Log #59s Nootka Island to Clayoquot Sound

March 3, 2016 in Log Series 50-59, Logs by Series, Series 59, The Logs

 BLM land, Alamo Lake, AZ

March 3, 2016

Hi Folks,

I am not sure if I can send this as an E-mail message or have to put it as an attachment. The issue seems to be if I can insert pictures in the text as I am attempting to do here.

We are dry camping in an isolated part of the desert on BLM land, just south of Alamo Lake. I love it! There is not another RV or house in sight. We are perched on a shallow rise overlooking a wide wash. Dry camping means no water power or sewage hookups, and we have to be self-sufficient for our five or six days out here.

As you can see from the picture we are comfortable, with our awning out, solar panels charging, a fireplace just forward of the solar panels and my inversion table just behind the trailer. I use the inversion table at least twice daily for ten minutes at a time for gentle traction on my spine, to ease the problem I had with sciatica last November while in China. It is also interesting to use it at night time in the parallel position to watch the stars. Needless to say, the stars out here are fantastic, as there is no haze or light pollution to interfere with the clear night sky. Before or after star gazing, I light a fire for an hour of brilliant flames. As the dead wood on the ground is very dry it burns readily, with minimal smoke.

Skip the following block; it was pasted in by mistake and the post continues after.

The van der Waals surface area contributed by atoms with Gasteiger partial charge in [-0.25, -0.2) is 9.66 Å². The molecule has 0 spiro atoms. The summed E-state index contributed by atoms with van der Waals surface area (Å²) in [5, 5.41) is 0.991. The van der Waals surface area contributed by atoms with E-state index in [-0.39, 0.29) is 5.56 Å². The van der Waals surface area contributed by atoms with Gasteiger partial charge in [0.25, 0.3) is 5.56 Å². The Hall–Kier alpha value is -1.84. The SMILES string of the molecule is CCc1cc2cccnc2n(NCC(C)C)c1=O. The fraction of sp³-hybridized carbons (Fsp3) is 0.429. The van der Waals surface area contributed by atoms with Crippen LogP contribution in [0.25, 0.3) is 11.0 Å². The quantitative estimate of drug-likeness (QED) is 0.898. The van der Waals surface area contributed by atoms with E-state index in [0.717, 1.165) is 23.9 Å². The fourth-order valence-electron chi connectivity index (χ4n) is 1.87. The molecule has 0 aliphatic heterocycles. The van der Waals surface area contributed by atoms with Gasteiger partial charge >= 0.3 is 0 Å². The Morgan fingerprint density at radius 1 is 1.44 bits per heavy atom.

Our solar panels keep our batteries charged up quite nicely with all the hot sun. The temperature range goes from 32 C midafternoon to 8 C before dawn (about 90 to 40 F). I am writing an article Dry Camping in the Desert, which I will send along when completed. It will contain pictures of desert life, flora and fauna, as well as those dramatic sentinels of the desert, the saguaro.

Our trailer behind the saguaro

Desert Camping 1 the trailer  

 We came up from Yuma last week to spend a couple of nights at Alamo Lake State Park before coming here. Our next destination will be more BLM land near Lake Havasu City, whwre I hope to send this from a local library internet. I am still using my old ASUS laptop with Windows 7, as I do not like the Windows 10 on the new one.

 Log #59s Nootka Island to Clayoquot Sound

This Log #59s gets us into some long inlets into Nootka Sound and down to Clayoquot Sound. These are beautiful cruising areas as good as Desolation Sound and the Broughtons on the west coast of the mainland.

 Desrt camping 2 three Suguaro

Future Plans